West Chicago company sows the seeds for a bumper crop of gardeners
Still in the throes of the deadly coronavirus and the pain of pandemic restrictions, we gaze across the bleak, snow-covered tundra of suburbia and imagine what spring might feel like if it mustered the courage to arrive.
That hope of spring has been in the air for months at Ball Horticultural Co in West Chicago.
"The seed we harvested around the world gets processed here and then packaged, and shipped to commercial greenhouses in early December," says Katie Rotella, spokeswoman for Ball's collection of breeders, research and development teams, seed and vegetative producers, and distribution companies in 20 countries across six continents.
"An estimated 20 million new gardeners were cultivated in the climate of pandemic restrictions," Rotella says. "We had a scary time in March when many garden centers shut down. Once they were deemed essential businesses and reopened, sales took off. It was a very good year."
A desire to eat fresh, healthy foods, avoid trips to the grocery store, save money, reconnect with nature, add some color to your surroundings, and develop a hobby you can do while stuck at home all played into the growth in gardening.
For many folks adhering to the pandemic warnings, there were no trips to restaurants and bars, no vacations, no nights at the theater, no ballgames to attend, no amateur sports teams, no music concerts, and not even trips to the office.
"When that's taken away, you find people developing new habits," Rotella says.
Sales last year were up in everything from tomatoes to petunias to backyard shrubbery, with vegetables leading the way.
"Growing your own food, food safety, health and wellness, teaching children in a learning garden," Rotella says. "It's a beautiful thing to see, but it does cause some heartaches."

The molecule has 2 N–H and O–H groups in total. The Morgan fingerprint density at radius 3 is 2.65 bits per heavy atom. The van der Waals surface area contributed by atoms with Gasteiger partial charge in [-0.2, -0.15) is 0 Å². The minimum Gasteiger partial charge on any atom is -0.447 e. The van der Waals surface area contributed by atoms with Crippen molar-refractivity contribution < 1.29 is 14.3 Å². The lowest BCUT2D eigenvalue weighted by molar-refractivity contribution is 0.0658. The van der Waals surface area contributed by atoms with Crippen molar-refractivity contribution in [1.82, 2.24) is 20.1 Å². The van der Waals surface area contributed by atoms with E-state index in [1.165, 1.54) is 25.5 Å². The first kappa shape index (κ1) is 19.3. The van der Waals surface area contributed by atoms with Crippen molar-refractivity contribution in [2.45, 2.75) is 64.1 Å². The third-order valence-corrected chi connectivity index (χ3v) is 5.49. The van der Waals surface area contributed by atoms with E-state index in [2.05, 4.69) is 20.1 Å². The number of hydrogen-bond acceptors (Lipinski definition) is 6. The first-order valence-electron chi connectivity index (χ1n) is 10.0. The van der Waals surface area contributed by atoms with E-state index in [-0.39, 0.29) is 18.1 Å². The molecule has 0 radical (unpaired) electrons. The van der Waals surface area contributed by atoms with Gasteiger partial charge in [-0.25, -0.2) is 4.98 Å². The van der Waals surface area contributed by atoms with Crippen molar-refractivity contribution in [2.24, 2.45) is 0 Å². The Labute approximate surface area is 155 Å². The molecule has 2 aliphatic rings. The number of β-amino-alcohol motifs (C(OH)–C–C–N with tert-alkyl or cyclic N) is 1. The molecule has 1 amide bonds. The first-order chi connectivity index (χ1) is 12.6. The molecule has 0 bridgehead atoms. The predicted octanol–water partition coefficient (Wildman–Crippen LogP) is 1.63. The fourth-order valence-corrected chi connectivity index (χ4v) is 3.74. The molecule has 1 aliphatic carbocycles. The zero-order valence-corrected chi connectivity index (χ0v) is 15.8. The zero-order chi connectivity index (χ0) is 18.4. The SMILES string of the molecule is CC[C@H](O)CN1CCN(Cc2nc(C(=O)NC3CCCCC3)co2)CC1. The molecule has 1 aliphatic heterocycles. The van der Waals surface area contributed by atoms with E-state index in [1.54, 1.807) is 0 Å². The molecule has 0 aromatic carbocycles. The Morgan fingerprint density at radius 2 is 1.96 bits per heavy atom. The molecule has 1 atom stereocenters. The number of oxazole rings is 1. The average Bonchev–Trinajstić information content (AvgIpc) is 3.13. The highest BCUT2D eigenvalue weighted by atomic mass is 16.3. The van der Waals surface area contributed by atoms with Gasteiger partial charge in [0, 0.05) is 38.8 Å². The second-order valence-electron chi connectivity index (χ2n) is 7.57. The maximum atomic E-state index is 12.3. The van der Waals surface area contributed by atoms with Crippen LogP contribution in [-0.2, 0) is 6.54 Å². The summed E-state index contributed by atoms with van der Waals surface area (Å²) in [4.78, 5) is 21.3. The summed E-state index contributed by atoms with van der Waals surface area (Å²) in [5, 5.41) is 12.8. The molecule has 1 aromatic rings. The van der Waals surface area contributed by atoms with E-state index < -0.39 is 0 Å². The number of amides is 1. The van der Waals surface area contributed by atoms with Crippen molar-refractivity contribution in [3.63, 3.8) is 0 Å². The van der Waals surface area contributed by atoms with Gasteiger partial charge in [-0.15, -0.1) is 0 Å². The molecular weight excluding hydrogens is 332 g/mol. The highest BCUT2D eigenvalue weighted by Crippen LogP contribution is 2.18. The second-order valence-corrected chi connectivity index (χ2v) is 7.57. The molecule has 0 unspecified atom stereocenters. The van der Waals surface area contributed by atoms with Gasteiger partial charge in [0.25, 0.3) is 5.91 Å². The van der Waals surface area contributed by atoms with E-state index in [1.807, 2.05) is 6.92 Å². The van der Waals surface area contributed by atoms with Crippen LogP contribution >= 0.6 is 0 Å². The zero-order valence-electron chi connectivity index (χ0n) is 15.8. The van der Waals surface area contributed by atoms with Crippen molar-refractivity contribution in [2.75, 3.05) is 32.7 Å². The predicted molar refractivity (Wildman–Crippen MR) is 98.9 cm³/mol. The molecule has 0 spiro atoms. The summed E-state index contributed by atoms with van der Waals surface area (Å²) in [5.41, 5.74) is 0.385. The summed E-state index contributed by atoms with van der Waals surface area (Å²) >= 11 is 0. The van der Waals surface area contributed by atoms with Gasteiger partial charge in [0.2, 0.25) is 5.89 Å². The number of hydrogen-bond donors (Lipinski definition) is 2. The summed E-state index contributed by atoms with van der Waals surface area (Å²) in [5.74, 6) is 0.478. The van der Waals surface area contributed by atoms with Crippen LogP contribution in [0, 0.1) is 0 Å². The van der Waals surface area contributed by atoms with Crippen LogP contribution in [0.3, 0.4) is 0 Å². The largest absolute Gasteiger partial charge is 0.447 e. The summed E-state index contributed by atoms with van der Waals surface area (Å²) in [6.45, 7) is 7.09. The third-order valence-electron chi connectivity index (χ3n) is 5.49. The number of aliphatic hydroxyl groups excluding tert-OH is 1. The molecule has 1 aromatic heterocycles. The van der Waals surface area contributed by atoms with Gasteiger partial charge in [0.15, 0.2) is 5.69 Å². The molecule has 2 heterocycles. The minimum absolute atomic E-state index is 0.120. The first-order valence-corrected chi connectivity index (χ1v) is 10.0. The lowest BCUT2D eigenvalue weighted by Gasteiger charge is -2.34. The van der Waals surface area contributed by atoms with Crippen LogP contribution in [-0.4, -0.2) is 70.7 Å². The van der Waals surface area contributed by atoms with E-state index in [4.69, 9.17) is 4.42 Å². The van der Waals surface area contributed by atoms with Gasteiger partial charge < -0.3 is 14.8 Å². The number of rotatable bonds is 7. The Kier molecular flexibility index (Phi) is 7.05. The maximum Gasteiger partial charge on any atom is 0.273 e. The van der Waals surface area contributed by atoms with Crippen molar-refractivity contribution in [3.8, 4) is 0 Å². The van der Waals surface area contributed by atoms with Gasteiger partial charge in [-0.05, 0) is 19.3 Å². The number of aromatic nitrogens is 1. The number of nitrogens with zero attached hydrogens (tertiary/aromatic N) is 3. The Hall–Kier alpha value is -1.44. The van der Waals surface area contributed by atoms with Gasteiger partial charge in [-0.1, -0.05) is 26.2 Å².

Just as the pandemic created a demand for toilet paper last spring, people might be worried about a seed shortage this spring. There isn't a seed shortage, but it takes a little extra effort to get all the gardeners the seeds they need, Rotella says.
Just as people have had to hunt to find gym equipment, dogs and cats, bicycles and other sought-after items during the pandemic, gardeners need to put in the work to get all the seeds and plants they desire.
Mail-order catalogs arrived in December, and plants will start showing up at local nurseries and gardening supply stores by April. Veteran gardeners suddenly find themselves in competition with the new gardeners. The same thing happened to bakers.
"People didn't make bread, and suddenly you couldn't find yeast," Rotella says.
"You are going to want to be active with what's online, and be patient. There's still plenty of time," Rotella tells gardeners. "If you are an established gardener and know what you want, we recommend you talk to your garden center now."
If local garden shops know what you are looking for, they can ask suppliers to grow it for them.
Founded in 1905 by George J. Ball as a wholesale cut flower operation, Ball Horticultural Co. is a global supplier that develops 250 to 300 new plants each year.
"We go through a process, almost like a fashion show," Rotella says. "We're working on 2022 launches right now."
The end of this month or early March is when people grow tomatoes by seed. If you want a particular variety, ask your garden center to reserve some for you. Otherwise, an amateur gardener might beat you to the punch.
"They may grab your Better Boy without knowing the gem they have," Rotella says of the tomato variety heralded at ballseed.com for growing a record 340 pounds of tomatoes from a single plant.
"The industry is aware of this swell of gardeners. We're doing our best to ramp up production," Rotella says. She points to countless studies showing gardening improves property values and even mental health.
"There are so many benefits to growing plants," Rotella says, noting that now is the perfect time to plan for everything from a gorgeous Petunia E3 Easy Wave Sky Blue to a delicious Cucumber Patio Snacker.
"Our industry is so excited for this year. We're ready to meet demand as much as we can," Rotella says. "It's that spring dreaming we all have."